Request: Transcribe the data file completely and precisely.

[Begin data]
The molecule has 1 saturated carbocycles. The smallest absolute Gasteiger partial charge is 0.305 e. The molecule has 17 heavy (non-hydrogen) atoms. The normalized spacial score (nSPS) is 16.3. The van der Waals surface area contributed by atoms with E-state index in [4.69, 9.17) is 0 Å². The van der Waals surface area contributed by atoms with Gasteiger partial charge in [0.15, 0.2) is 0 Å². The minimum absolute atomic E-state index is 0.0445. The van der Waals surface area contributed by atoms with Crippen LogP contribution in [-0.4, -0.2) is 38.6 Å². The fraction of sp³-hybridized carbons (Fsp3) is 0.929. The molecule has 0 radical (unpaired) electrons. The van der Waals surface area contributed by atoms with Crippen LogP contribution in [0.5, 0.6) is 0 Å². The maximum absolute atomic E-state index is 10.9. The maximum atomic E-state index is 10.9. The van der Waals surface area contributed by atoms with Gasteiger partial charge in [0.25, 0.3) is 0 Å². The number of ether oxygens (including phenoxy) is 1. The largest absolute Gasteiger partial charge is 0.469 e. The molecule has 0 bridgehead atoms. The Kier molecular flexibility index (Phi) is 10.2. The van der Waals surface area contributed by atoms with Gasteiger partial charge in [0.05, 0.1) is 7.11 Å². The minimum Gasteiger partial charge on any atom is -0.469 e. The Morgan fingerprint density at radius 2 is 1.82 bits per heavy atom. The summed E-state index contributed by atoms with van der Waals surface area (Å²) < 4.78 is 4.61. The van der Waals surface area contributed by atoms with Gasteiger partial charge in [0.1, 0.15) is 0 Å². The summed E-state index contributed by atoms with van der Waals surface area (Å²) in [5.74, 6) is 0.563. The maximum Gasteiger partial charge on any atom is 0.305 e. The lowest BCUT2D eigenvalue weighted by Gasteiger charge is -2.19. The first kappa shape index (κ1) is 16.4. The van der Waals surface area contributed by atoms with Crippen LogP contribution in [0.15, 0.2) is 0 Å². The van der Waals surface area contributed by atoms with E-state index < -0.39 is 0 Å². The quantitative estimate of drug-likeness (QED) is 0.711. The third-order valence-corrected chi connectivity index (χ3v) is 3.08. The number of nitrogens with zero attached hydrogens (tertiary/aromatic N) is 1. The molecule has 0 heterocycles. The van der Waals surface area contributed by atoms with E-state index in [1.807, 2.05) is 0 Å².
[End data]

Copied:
The molecule has 1 saturated carbocycles. The smallest absolute Gasteiger partial charge is 0.305 e. The molecule has 17 heavy (non-hydrogen) atoms. The normalized spacial score (nSPS) is 16.3. The van der Waals surface area contributed by atoms with E-state index in [4.69, 9.17) is 0 Å². The van der Waals surface area contributed by atoms with Gasteiger partial charge in [0.15, 0.2) is 0 Å². The minimum absolute atomic E-state index is 0.0445. The van der Waals surface area contributed by atoms with Crippen LogP contribution in [-0.4, -0.2) is 38.6 Å². The fraction of sp³-hybridized carbons (Fsp3) is 0.929. The molecule has 0 radical (unpaired) electrons. The van der Waals surface area contributed by atoms with Crippen LogP contribution in [0.5, 0.6) is 0 Å². The maximum absolute atomic E-state index is 10.9. The maximum atomic E-state index is 10.9. The van der Waals surface area contributed by atoms with Gasteiger partial charge in [0.25, 0.3) is 0 Å². The number of ether oxygens (including phenoxy) is 1. The largest absolute Gasteiger partial charge is 0.469 e. The molecule has 0 bridgehead atoms. The Kier molecular flexibility index (Phi) is 10.2. The van der Waals surface area contributed by atoms with Gasteiger partial charge in [0.05, 0.1) is 7.11 Å². The minimum Gasteiger partial charge on any atom is -0.469 e. The Morgan fingerprint density at radius 2 is 1.82 bits per heavy atom. The summed E-state index contributed by atoms with van der Waals surface area (Å²) < 4.78 is 4.61. The van der Waals surface area contributed by atoms with Gasteiger partial charge in [0.1, 0.15) is 0 Å². The summed E-state index contributed by atoms with van der Waals surface area (Å²) in [5.74, 6) is 0.563. The maximum Gasteiger partial charge on any atom is 0.305 e. The lowest BCUT2D eigenvalue weighted by Gasteiger charge is -2.19. The first kappa shape index (κ1) is 16.4. The van der Waals surface area contributed by atoms with Crippen LogP contribution in [0.15, 0.2) is 0 Å². The van der Waals surface area contributed by atoms with E-state index < -0.39 is 0 Å². The quantitative estimate of drug-likeness (QED) is 0.711. The third-order valence-corrected chi connectivity index (χ3v) is 3.08. The number of nitrogens with zero attached hydrogens (tertiary/aromatic N) is 1. The molecule has 0 heterocycles. The van der Waals surface area contributed by atoms with E-state index in [1.807, 2.05) is 0 Å².